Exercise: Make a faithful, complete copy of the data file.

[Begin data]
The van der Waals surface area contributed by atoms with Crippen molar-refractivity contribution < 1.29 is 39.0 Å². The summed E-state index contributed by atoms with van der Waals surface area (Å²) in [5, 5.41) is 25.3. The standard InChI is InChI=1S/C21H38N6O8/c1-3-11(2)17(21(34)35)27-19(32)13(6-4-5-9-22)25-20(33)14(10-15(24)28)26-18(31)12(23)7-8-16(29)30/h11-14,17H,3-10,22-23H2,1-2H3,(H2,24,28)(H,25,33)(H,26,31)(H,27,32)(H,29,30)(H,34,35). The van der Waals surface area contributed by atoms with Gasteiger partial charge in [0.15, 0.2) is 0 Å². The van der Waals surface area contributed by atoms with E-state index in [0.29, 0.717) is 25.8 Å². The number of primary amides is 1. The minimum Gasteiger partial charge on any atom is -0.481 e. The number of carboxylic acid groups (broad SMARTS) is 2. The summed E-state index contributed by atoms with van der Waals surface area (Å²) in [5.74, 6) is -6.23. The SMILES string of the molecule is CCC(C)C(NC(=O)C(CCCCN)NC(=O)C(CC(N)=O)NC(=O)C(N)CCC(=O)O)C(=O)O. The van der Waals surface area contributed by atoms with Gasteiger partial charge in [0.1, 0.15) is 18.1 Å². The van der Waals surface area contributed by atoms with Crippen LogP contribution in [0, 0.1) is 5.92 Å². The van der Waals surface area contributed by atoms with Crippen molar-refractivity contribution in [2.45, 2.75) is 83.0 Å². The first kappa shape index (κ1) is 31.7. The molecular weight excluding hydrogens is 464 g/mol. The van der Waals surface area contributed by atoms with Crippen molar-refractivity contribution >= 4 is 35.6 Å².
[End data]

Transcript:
The van der Waals surface area contributed by atoms with Crippen molar-refractivity contribution < 1.29 is 39.0 Å². The summed E-state index contributed by atoms with van der Waals surface area (Å²) in [5, 5.41) is 25.3. The standard InChI is InChI=1S/C21H38N6O8/c1-3-11(2)17(21(34)35)27-19(32)13(6-4-5-9-22)25-20(33)14(10-15(24)28)26-18(31)12(23)7-8-16(29)30/h11-14,17H,3-10,22-23H2,1-2H3,(H2,24,28)(H,25,33)(H,26,31)(H,27,32)(H,29,30)(H,34,35). The van der Waals surface area contributed by atoms with Gasteiger partial charge in [0.15, 0.2) is 0 Å². The van der Waals surface area contributed by atoms with E-state index in [0.29, 0.717) is 25.8 Å². The number of primary amides is 1. The minimum Gasteiger partial charge on any atom is -0.481 e. The number of carboxylic acid groups (broad SMARTS) is 2. The summed E-state index contributed by atoms with van der Waals surface area (Å²) in [5.74, 6) is -6.23. The SMILES string of the molecule is CCC(C)C(NC(=O)C(CCCCN)NC(=O)C(CC(N)=O)NC(=O)C(N)CCC(=O)O)C(=O)O. The van der Waals surface area contributed by atoms with Gasteiger partial charge in [0.1, 0.15) is 18.1 Å². The van der Waals surface area contributed by atoms with Crippen LogP contribution in [0, 0.1) is 5.92 Å². The van der Waals surface area contributed by atoms with Crippen molar-refractivity contribution in [2.45, 2.75) is 83.0 Å². The first kappa shape index (κ1) is 31.7. The molecular weight excluding hydrogens is 464 g/mol. The van der Waals surface area contributed by atoms with Crippen molar-refractivity contribution >= 4 is 35.6 Å².